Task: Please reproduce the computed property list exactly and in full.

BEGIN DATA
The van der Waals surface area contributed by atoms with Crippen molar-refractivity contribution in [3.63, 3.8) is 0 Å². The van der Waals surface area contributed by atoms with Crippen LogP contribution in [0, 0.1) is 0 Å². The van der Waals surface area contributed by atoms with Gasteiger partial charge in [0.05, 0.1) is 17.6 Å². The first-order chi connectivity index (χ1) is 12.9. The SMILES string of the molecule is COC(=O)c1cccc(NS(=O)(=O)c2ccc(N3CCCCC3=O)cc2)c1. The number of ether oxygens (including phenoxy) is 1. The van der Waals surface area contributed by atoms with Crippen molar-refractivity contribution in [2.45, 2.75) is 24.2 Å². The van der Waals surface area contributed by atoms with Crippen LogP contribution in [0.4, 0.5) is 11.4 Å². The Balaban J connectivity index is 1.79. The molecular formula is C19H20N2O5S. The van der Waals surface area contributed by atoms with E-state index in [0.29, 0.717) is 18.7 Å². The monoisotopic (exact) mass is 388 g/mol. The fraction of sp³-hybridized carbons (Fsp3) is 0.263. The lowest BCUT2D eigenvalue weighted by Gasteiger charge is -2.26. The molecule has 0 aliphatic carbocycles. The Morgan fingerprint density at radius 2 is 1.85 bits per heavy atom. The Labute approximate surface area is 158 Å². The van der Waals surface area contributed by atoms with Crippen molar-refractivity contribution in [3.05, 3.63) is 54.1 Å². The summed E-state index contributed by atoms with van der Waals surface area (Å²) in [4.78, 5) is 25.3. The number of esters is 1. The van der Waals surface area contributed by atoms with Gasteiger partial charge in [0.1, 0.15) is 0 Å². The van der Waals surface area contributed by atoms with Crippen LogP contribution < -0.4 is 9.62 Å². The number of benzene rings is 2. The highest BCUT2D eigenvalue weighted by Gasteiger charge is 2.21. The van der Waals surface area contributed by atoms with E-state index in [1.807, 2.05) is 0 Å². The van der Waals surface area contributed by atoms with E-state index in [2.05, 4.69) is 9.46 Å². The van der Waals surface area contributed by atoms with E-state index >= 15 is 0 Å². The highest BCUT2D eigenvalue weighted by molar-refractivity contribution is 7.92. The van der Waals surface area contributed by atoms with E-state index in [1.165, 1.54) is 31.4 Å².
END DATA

The van der Waals surface area contributed by atoms with Crippen molar-refractivity contribution in [3.63, 3.8) is 0 Å². The van der Waals surface area contributed by atoms with Crippen LogP contribution in [0, 0.1) is 0 Å². The van der Waals surface area contributed by atoms with Gasteiger partial charge in [0.05, 0.1) is 17.6 Å². The first-order chi connectivity index (χ1) is 12.9. The SMILES string of the molecule is COC(=O)c1cccc(NS(=O)(=O)c2ccc(N3CCCCC3=O)cc2)c1. The number of ether oxygens (including phenoxy) is 1. The van der Waals surface area contributed by atoms with Crippen molar-refractivity contribution in [2.45, 2.75) is 24.2 Å². The van der Waals surface area contributed by atoms with Crippen LogP contribution in [0.4, 0.5) is 11.4 Å². The Balaban J connectivity index is 1.79. The molecular formula is C19H20N2O5S. The van der Waals surface area contributed by atoms with E-state index in [0.29, 0.717) is 18.7 Å². The monoisotopic (exact) mass is 388 g/mol. The fraction of sp³-hybridized carbons (Fsp3) is 0.263. The lowest BCUT2D eigenvalue weighted by Gasteiger charge is -2.26. The molecule has 0 aliphatic carbocycles. The Morgan fingerprint density at radius 2 is 1.85 bits per heavy atom. The Labute approximate surface area is 158 Å². The van der Waals surface area contributed by atoms with Crippen molar-refractivity contribution in [3.05, 3.63) is 54.1 Å². The summed E-state index contributed by atoms with van der Waals surface area (Å²) in [4.78, 5) is 25.3. The number of esters is 1. The van der Waals surface area contributed by atoms with Gasteiger partial charge in [0.1, 0.15) is 0 Å². The van der Waals surface area contributed by atoms with Crippen LogP contribution < -0.4 is 9.62 Å². The number of benzene rings is 2. The highest BCUT2D eigenvalue weighted by Gasteiger charge is 2.21. The van der Waals surface area contributed by atoms with E-state index in [1.807, 2.05) is 0 Å². The van der Waals surface area contributed by atoms with E-state index in [2.05, 4.69) is 9.46 Å². The van der Waals surface area contributed by atoms with E-state index >= 15 is 0 Å². The highest BCUT2D eigenvalue weighted by molar-refractivity contribution is 7.92. The van der Waals surface area contributed by atoms with E-state index in [1.165, 1.54) is 31.4 Å².